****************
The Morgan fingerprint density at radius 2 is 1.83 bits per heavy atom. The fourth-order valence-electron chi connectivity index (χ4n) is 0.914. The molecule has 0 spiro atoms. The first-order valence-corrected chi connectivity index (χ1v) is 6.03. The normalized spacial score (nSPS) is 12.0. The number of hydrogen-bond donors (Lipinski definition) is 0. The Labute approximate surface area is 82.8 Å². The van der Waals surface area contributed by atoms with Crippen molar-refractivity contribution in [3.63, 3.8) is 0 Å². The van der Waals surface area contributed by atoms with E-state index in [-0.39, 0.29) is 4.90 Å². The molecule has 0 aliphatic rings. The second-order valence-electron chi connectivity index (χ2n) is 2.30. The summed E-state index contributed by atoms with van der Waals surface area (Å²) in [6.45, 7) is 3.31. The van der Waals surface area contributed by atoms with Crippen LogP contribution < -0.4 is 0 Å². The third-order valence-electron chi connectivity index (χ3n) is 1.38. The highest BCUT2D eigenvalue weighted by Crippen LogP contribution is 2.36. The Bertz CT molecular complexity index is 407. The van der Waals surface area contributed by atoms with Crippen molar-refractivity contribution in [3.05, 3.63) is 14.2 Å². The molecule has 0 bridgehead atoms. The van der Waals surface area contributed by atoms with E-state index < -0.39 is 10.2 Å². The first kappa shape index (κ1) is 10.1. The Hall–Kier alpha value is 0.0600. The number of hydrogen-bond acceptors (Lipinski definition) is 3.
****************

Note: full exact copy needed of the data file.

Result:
The Morgan fingerprint density at radius 2 is 1.83 bits per heavy atom. The fourth-order valence-electron chi connectivity index (χ4n) is 0.914. The molecule has 0 spiro atoms. The first-order valence-corrected chi connectivity index (χ1v) is 6.03. The normalized spacial score (nSPS) is 12.0. The number of hydrogen-bond donors (Lipinski definition) is 0. The Labute approximate surface area is 82.8 Å². The van der Waals surface area contributed by atoms with Crippen molar-refractivity contribution in [3.63, 3.8) is 0 Å². The van der Waals surface area contributed by atoms with E-state index in [-0.39, 0.29) is 4.90 Å². The molecule has 0 aliphatic rings. The second-order valence-electron chi connectivity index (χ2n) is 2.30. The summed E-state index contributed by atoms with van der Waals surface area (Å²) in [6.45, 7) is 3.31. The van der Waals surface area contributed by atoms with Crippen LogP contribution < -0.4 is 0 Å². The third-order valence-electron chi connectivity index (χ3n) is 1.38. The highest BCUT2D eigenvalue weighted by Crippen LogP contribution is 2.36. The Bertz CT molecular complexity index is 407. The van der Waals surface area contributed by atoms with Crippen molar-refractivity contribution in [3.05, 3.63) is 14.2 Å². The molecule has 0 bridgehead atoms. The van der Waals surface area contributed by atoms with E-state index < -0.39 is 10.2 Å². The first kappa shape index (κ1) is 10.1. The Hall–Kier alpha value is 0.0600. The number of hydrogen-bond acceptors (Lipinski definition) is 3.